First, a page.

“I think all the pain through establishing this process of sharing for CanCoGEN is really paving the way for future data sharing in other areas in health,” she said.

Most COVID-19 data still hard to access

Toward the beginning of the pandemic, the Wellcome Trust issued a statement calling on researchers, journals and funders “to ensure that research findings and data relevant to this outbreak are shared rapidly and openly.” Prestigious journals, publishers, preprint repositories and funders, including the Canadian Institutes for Health Research (CIHR) and the Natural Sciences and Engineering Research Council of Canada, endorsed it. 

But when Larivière’s team analyzed data availability statements in COVID-19-related articles submitted to preprint servers including medRxiv, they found that only a minority of data sets — approximately 11 percent — were available without restrictions. Approximately 42 percent of preprints mentioned that the data were available conditionally. 

“This finding indicates — contrary to what many have suggested — that a global pandemic is not sufficient to radically modify scientific practices, and that the Wellcome Trust statement had little effect," the researchers concluded.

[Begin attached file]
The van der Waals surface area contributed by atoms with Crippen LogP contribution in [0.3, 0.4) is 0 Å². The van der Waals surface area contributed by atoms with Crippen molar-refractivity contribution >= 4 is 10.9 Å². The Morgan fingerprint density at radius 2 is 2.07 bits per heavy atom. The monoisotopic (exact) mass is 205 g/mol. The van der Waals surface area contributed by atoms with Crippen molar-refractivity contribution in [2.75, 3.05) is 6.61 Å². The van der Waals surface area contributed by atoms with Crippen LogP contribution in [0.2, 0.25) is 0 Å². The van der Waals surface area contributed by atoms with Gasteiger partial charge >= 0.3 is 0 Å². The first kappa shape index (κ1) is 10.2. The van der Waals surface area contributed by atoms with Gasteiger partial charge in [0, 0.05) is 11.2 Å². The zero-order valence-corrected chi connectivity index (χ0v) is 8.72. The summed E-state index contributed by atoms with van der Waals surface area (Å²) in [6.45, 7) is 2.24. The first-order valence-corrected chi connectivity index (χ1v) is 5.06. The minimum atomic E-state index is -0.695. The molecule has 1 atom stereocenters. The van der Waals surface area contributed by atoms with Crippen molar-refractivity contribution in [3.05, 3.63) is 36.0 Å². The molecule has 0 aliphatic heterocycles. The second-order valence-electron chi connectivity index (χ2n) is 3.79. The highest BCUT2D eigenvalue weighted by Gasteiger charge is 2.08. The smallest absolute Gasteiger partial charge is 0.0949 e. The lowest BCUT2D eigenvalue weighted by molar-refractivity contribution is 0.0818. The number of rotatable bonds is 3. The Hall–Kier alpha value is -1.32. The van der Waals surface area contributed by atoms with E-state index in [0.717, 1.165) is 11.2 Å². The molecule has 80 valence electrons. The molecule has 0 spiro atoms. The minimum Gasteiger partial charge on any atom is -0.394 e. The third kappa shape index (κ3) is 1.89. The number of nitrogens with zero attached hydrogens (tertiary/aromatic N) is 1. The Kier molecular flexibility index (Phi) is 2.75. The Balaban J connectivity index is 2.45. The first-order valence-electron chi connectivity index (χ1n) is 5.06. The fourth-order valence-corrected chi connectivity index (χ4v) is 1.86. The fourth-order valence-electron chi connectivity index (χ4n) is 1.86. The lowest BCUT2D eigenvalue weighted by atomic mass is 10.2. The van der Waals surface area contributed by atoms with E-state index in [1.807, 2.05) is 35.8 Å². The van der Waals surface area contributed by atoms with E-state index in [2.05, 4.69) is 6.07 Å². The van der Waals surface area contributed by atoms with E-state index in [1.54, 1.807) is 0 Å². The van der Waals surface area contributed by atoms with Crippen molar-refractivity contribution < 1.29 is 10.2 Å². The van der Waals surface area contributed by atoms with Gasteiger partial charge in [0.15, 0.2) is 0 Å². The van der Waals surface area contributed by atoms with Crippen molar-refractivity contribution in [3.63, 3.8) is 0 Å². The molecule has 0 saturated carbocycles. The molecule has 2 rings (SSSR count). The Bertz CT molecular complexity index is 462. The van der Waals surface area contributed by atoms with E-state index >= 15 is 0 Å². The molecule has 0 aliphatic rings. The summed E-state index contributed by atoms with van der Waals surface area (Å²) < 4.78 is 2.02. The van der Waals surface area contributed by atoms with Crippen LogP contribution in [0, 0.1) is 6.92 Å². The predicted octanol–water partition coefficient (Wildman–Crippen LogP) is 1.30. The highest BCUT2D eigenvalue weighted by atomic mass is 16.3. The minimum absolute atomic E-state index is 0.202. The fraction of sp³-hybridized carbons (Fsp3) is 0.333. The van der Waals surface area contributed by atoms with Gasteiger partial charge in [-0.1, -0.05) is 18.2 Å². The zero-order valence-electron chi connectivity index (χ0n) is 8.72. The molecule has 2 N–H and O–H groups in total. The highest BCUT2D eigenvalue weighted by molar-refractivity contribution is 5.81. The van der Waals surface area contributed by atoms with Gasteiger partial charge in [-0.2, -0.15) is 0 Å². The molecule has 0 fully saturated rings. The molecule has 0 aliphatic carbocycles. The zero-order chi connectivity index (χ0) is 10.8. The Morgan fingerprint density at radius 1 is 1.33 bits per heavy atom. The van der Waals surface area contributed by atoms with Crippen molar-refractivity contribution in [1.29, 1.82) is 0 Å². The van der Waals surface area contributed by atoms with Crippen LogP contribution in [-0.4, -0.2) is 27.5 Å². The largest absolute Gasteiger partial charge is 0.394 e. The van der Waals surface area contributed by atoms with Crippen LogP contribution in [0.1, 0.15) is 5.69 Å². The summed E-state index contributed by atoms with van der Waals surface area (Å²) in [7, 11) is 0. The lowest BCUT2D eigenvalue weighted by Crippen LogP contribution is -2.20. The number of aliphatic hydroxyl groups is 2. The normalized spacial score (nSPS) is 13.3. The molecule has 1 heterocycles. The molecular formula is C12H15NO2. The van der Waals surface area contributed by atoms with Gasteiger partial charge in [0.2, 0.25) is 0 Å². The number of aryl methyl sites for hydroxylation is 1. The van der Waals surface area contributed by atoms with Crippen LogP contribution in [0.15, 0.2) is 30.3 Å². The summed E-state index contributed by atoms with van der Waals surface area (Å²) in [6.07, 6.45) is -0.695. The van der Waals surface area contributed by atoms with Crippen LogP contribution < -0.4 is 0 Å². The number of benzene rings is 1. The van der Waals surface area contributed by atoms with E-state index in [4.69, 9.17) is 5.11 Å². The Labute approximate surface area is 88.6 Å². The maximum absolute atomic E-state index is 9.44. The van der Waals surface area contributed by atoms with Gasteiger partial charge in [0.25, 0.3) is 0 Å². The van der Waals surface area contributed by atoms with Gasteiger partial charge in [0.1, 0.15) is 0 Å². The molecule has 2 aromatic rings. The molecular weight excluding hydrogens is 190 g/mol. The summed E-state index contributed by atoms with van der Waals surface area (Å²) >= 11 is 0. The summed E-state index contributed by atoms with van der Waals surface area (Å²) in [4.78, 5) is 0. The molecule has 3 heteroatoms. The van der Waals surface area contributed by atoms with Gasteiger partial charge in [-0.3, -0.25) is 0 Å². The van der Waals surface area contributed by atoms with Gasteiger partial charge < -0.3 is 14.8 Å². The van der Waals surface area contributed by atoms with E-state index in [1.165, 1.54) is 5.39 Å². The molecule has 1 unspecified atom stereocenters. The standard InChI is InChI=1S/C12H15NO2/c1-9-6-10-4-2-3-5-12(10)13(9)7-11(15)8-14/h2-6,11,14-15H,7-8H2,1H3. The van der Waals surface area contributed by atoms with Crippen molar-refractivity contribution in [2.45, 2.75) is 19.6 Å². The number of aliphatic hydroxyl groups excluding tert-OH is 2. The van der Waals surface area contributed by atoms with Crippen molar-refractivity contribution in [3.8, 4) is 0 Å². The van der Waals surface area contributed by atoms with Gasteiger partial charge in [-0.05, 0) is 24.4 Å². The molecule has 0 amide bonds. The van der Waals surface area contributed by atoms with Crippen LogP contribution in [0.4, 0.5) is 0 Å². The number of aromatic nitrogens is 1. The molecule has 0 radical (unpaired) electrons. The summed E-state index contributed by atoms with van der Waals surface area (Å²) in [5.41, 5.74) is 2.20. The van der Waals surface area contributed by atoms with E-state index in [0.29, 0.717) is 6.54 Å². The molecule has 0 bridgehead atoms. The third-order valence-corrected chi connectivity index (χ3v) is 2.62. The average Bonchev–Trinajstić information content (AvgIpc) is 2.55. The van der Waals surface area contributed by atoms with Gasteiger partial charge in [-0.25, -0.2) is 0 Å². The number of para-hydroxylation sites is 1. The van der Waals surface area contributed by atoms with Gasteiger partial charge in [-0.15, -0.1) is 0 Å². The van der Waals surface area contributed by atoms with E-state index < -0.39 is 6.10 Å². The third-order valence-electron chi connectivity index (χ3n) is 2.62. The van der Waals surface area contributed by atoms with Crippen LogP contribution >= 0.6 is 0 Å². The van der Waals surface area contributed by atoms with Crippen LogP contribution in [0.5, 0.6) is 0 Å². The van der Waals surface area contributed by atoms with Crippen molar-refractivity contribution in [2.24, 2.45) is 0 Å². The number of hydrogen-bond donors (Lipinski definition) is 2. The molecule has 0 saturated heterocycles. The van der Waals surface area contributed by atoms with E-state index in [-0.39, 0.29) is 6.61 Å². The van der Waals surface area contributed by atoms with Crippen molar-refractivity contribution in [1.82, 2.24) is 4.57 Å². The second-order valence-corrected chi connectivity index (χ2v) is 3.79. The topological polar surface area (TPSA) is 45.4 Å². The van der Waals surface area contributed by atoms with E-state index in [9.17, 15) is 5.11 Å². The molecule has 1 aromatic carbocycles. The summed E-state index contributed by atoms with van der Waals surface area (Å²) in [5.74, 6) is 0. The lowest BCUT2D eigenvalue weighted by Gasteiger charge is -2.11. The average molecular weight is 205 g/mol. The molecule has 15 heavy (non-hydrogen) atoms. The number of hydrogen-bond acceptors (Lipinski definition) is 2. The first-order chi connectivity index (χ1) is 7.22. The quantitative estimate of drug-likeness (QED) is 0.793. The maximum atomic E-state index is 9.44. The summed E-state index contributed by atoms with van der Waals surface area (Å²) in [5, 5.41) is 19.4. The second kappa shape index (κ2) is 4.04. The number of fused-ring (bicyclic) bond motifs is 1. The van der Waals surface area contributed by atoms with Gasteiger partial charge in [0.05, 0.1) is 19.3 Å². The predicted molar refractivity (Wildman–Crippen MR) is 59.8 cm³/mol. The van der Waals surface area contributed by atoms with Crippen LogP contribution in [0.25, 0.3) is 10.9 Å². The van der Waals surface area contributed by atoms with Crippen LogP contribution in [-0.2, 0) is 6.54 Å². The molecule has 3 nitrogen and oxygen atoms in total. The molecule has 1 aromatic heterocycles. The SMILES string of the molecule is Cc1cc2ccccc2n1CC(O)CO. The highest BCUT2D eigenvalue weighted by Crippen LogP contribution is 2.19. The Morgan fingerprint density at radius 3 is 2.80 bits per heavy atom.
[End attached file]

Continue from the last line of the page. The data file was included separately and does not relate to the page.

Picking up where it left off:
In an interview with Research Money, Sarah Viehbeck from CIHR said the agency included several open science requirements in its COVID-19 funding opportunities that went “over and above” the Tri-Agency Open Access Policy on Publications. One specified that data should be shared in alignment with the Wellcome Trust’s statement. 

The agency intends to monitor compliance with these open science requirements, added Viehbeck, who is CIHR’s Associate Vice-President Research - Evidence Integration. “We set our parameters upfront and we’ll be looking at how those parameters were actually implemented,” she said. 

Peer review is changing

Larivière’s team also found that total submissions to the preprint servers bioRxiv and medRxiv have dropped from their peak in the late spring of 2020, though submissions to medRxiv are still up from the pre-pandemic baseline. He said the change may reflect the fact that many researchers who rallied to work on COVID-19 have switched back to their core research projects and “their usual way of disseminating research findings.”